Budget woes close camp areas

Budget woes is causing the U.S. Army Corps of Engineers to close a number of Mississippi River camp areas, including Lake Winnibigoshish and Federal Dam.

Budget woes is causing the U.S. Army Corps of Engineers to close a number of Mississippi River camp areas, including Lake Winnibigoshish and Federal Dam.

"These sites are being closed because of reduced funding levels this year," Mark Davidson, Corps' St. Paul District public affairs officer, said earlier this month. "These sites should open up for the 2007 recreation season because the president's 2007 budget, at this time, does provide funding to operate at normal levels of service."

The move caused state Rep. Frank Moe, DFL-Bemidji, on Friday to urge cooperation between federal and state governments to keep the sites open.

"These campsites are very important tourist destinations for north-central Minnesota," Moe said. "I've been in contact with the DNR and our federal elected officials and they've assured me that they're doing everything they can stop the closings."

Because of a budget shortfall, the U.S. Army Corps of Engineers said it would close four recreation sites from April through September:


-- Gull Lake recreation area, no camping, near Brainerd.

-- Big Sandy Lake recreation area near McGregor.

-- Leech Lake recreation area near Federal Dam.

-- Lake Winnibigoshish, no camping, near Deer River.

The four recreation areas have more than 600,000 campers and visitors annually, the Corps said. More than 1.45 million people use the Corps' 20 recreation sites in Minnesota annually.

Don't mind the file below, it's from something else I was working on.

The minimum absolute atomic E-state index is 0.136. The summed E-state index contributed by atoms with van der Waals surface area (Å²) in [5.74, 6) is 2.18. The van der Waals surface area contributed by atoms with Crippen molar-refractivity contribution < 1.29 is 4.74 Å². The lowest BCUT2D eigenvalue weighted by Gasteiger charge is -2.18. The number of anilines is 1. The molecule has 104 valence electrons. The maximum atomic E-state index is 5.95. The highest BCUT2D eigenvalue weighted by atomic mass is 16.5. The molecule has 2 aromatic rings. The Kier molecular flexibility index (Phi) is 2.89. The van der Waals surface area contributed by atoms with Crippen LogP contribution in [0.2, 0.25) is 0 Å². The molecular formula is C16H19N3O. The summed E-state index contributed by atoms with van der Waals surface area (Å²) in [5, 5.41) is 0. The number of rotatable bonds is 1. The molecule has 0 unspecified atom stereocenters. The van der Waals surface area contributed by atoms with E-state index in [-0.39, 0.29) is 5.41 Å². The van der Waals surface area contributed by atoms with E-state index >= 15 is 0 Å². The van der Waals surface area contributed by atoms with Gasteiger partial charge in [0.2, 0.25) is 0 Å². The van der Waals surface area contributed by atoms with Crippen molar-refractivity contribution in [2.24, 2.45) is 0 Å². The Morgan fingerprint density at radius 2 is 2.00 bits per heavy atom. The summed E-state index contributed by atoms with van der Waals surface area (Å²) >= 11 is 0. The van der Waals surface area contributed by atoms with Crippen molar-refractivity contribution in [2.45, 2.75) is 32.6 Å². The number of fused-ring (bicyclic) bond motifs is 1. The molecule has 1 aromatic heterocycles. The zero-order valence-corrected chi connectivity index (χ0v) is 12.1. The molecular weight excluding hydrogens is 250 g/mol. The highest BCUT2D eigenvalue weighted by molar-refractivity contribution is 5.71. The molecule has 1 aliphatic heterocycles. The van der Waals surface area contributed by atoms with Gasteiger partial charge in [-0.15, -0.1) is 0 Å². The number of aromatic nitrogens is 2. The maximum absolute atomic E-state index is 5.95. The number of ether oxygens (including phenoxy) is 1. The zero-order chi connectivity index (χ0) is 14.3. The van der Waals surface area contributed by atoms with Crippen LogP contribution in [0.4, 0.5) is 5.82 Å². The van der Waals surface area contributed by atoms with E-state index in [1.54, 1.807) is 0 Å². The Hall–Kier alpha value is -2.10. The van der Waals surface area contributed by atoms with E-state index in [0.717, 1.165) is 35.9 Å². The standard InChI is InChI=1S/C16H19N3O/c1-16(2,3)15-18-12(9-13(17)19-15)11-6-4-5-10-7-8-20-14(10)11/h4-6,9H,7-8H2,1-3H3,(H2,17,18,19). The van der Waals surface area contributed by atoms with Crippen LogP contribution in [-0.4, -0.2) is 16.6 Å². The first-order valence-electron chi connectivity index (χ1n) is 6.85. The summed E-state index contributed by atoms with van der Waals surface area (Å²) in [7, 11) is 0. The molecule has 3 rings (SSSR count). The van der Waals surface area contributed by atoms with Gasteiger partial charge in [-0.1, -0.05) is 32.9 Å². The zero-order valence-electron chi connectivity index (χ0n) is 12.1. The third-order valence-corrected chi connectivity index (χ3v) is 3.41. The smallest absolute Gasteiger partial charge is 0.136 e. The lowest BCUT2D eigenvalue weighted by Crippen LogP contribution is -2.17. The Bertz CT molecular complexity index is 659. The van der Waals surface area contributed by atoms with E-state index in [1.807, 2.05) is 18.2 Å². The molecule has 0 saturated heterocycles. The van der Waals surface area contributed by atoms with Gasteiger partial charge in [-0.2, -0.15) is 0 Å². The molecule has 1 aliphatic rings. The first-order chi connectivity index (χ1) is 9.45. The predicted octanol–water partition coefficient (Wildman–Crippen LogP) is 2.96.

In addition, the Corps will open on a limited basis in 2006 the Gull Lake day use area near Brainerd, Pokegama Lake recreation area near Grand Rapids, Cross Lake recreation area near Brainerd, Lake Winnibigoshish day use area near Deer River, Lac Qui Parle Dam day use area near Watson, Lake Traverse and Orwell Lake recreation areas near Wheaton.

The areas open on a limited basis will have near normal physical services, said Davidson.

"But there will be a significant reduction in water safety programs and interpretative programs," he said. Each specific Corps site is being reviewed to assess what will be open, and what will be closed at each of the sites.


"The recreations sites were all closely reviewed for closure or to operate on a limited basis, for their impacts to the visiting public and local economies if closed," said Davidson. "Cost of operation, in-house staffing availability, ability to physically close the areas and total funds available were also key factors that we reviewed."

There are U.S. Forest Service, state of Minnesota, county, municipal and private parks that can be used nearby the Corps' recreation areas that are being closed in the Headwaters area, Davidson said.

But Moe said it is important to keep the sites open, and hopes that some kind of agreement can be made between the Corps of Engineers and the state Department of Natural Resources.

According to Moe, thousands of dollars have already been collected for reservations for this summer; refunds are scheduled to begin around April 2. If the campsites do close, it would have a serious impact on this summer's camping season, he said.

"From the fishing opener through hunting season these campsites are busy," Moe added. "Our region's economy depends on these campsites. We need to do everything we can to make sure they stay open."

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